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VPR Score: 8.5
SynopsisThe remote Gentoo host is missing one or more security-related patches.
DescriptionThe remote host is affected by the vulnerability described in GLSA-200608-02 (Mozilla SeaMonkey: Multiple vulnerabilities)
The following vulnerabilities have been reported:
Benjamin Smedberg discovered that chrome URL's could be made to reference remote files.
Developers in the Mozilla community looked for and fixed several crash bugs to improve the stability of Mozilla clients, which could lead to the execution of arbitrary code by a remote attacker.
'shutdown' reports that cross-site scripting (XSS) attacks could be performed using the construct XPCNativeWrapper(window).Function(...), which created a function that appeared to belong to the window in question even after it had been navigated to the target site.
'shutdown' reports that scripts granting the UniversalBrowserRead privilege can leverage that into the equivalent of the far more powerful UniversalXPConnect since they are allowed to 'read' into a privileged context.
'moz_bug_r_a4' reports that A malicious Proxy AutoConfig (PAC) server could serve a PAC script that can execute code with elevated privileges by setting the required FindProxyForURL function to the eval method on a privileged object that leaked into the PAC sandbox.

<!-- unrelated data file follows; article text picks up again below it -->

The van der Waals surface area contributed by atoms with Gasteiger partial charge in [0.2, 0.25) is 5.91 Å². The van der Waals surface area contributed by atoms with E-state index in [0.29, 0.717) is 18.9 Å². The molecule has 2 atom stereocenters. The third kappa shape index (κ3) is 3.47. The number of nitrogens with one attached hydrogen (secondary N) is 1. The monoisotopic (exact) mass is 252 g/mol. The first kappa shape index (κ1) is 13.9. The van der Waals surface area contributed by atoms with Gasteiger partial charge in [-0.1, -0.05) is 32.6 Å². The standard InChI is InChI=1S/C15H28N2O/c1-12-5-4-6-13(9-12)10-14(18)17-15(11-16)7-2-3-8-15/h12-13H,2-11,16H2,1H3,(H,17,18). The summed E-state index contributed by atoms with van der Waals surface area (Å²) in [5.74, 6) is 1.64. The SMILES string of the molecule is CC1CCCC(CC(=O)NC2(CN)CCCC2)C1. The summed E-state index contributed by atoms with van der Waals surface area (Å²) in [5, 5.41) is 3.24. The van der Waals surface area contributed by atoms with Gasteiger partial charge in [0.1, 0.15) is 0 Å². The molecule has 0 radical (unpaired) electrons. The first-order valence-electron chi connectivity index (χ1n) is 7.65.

Igor Bukanov and shutdown found additional places where an untimely garbage collection could delete a temporary object that was in active use.
Georgi Guninski found potential integer overflow issues with long strings in the toSource() methods of the Object, Array and String objects as well as string function arguments.
A malicious page can hijack native DOM methods on a document object in another domain, which will run the attacker's script when called by the victim page.
Secunia Research has discovered a vulnerability which is caused due to an memory corruption error within the handling of simultaneously happening XPCOM events. This leads to use of a deleted timer object.
An anonymous researcher for TippingPoint and the Zero Day Initiative showed that when used in a web page Java would reference properties of the window.navigator object as it started up.
These events could lead to the execution of arbitrary code, or the installation of malware on the user's computer.
There is no known workaround at this time.
SolutionAll Thunderbird users should upgrade to the latest version:
# emerge --sync # emerge --ask --oneshot --verbose '>=www-client/seamonkey-1.0.3'